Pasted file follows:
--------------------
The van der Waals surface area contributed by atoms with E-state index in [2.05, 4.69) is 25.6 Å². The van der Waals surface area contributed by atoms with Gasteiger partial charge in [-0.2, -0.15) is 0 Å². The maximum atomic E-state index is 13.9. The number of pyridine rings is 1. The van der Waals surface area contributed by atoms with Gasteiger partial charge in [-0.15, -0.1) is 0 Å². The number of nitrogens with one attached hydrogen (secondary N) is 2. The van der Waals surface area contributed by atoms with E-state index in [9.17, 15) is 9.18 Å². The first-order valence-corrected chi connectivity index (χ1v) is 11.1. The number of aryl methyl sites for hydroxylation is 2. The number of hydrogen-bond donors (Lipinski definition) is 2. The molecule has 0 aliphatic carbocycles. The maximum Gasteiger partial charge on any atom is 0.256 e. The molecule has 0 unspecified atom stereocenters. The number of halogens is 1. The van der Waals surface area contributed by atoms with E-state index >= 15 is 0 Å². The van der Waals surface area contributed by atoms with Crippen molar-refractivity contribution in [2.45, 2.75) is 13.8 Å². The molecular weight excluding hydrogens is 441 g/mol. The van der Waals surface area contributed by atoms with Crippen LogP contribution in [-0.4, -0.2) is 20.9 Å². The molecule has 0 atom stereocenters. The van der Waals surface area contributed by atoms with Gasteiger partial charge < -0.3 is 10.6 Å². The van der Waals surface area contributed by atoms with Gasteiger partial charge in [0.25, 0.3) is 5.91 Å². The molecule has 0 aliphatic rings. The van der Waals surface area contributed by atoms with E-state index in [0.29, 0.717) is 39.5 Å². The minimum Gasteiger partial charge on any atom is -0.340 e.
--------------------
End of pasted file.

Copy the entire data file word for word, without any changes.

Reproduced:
The van der Waals surface area contributed by atoms with E-state index in [2.05, 4.69) is 25.6 Å². The van der Waals surface area contributed by atoms with Gasteiger partial charge in [-0.2, -0.15) is 0 Å². The maximum atomic E-state index is 13.9. The number of pyridine rings is 1. The van der Waals surface area contributed by atoms with Gasteiger partial charge in [-0.15, -0.1) is 0 Å². The number of nitrogens with one attached hydrogen (secondary N) is 2. The van der Waals surface area contributed by atoms with E-state index in [9.17, 15) is 9.18 Å². The first-order valence-corrected chi connectivity index (χ1v) is 11.1. The number of aryl methyl sites for hydroxylation is 2. The number of hydrogen-bond donors (Lipinski definition) is 2. The molecule has 0 aliphatic carbocycles. The maximum Gasteiger partial charge on any atom is 0.256 e. The molecule has 0 unspecified atom stereocenters. The number of halogens is 1. The van der Waals surface area contributed by atoms with E-state index >= 15 is 0 Å². The van der Waals surface area contributed by atoms with Crippen molar-refractivity contribution in [2.45, 2.75) is 13.8 Å². The molecular weight excluding hydrogens is 441 g/mol. The van der Waals surface area contributed by atoms with Crippen LogP contribution in [-0.4, -0.2) is 20.9 Å². The molecule has 0 atom stereocenters. The van der Waals surface area contributed by atoms with Gasteiger partial charge < -0.3 is 10.6 Å². The van der Waals surface area contributed by atoms with Gasteiger partial charge in [0.25, 0.3) is 5.91 Å². The molecule has 0 aliphatic rings. The van der Waals surface area contributed by atoms with E-state index in [0.29, 0.717) is 39.5 Å². The minimum Gasteiger partial charge on any atom is -0.340 e.